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It also argued there were significant barriers to entry in the region for would-be competitors looking to cash in on B.C.’s high margins, and rejected arguments from the industry that recent investments in a Vancouver diesel export facility and a new jet fuel facility at the Vancouver International Airport showed that barriers could be overcome.

The BCUC’s initial report opened the door to possible regulation or price transparency measures to address market failures related to competition, and Tuesday’s supplementary report addresses industry’s concerns about the idea.

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In its submission, Imperial Oil warned that economic regulation could disincentivize infrastructure investment or result in fuel shortages, while Parkland Fuel Corp. argued regulation would not address Trans Mountain Pipeline capacity issues.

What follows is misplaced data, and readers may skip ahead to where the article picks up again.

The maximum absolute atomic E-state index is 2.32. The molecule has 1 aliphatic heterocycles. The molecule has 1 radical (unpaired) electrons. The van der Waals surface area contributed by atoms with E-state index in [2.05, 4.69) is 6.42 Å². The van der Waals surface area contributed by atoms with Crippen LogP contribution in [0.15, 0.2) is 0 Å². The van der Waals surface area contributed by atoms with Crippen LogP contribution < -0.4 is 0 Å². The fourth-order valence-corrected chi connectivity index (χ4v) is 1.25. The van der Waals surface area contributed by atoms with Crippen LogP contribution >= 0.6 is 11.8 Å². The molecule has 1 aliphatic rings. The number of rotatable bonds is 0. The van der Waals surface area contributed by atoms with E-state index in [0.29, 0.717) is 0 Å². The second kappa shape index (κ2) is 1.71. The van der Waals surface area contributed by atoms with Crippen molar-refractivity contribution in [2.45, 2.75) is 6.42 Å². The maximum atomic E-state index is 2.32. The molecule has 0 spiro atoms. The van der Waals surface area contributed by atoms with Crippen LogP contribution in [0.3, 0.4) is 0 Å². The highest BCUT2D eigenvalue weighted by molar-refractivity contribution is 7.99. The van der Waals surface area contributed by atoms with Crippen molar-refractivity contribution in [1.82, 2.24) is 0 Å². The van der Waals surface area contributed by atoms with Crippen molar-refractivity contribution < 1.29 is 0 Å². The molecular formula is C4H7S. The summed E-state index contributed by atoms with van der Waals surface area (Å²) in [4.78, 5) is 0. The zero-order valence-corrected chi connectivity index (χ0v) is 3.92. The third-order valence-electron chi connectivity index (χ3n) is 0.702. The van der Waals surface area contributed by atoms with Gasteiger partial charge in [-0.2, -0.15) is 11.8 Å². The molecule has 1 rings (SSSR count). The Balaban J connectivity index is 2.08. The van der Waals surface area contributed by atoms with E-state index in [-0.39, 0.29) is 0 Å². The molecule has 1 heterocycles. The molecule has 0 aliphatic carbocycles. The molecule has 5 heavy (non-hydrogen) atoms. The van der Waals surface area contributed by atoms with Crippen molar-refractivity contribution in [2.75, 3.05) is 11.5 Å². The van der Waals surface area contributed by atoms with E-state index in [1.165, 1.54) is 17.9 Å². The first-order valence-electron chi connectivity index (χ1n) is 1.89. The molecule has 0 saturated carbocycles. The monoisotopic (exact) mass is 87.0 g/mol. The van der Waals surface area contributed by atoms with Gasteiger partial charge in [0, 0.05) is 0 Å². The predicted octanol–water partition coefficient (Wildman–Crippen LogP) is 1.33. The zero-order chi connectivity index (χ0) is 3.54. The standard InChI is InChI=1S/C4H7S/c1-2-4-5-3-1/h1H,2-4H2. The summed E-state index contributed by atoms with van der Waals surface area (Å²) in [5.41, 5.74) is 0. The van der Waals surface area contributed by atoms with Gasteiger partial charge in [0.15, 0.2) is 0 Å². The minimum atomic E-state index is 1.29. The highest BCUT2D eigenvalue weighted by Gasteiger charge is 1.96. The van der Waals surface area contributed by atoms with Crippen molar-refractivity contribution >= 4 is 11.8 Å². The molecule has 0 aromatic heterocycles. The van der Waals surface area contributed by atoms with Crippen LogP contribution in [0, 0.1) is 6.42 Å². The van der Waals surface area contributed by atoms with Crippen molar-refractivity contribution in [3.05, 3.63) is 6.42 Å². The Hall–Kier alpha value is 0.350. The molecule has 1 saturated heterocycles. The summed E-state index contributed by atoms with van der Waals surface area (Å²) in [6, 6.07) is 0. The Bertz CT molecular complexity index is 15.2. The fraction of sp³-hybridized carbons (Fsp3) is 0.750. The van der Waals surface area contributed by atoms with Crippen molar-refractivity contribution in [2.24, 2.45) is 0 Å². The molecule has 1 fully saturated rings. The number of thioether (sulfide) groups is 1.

The panel agreed that regulation could lead to risk and unintended consequences, but argued those must be balanced by the public interest.

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“In this case, there is an oligopoly that is exercising market power at the wholesale level. Any regulation that is introduced should not reduce investment incentives,” states the report.

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“The existing members of the oligopoly have an incentive to invest because the returns are high. Those returns are realized through higher prices for customers than they would pay in the absence of an oligopoly exercising market power.”

It also argued that addressing the Trans Mountain pipeline’s capacity issues ignores the fact that B.C. prices are driven by the PNW spot price.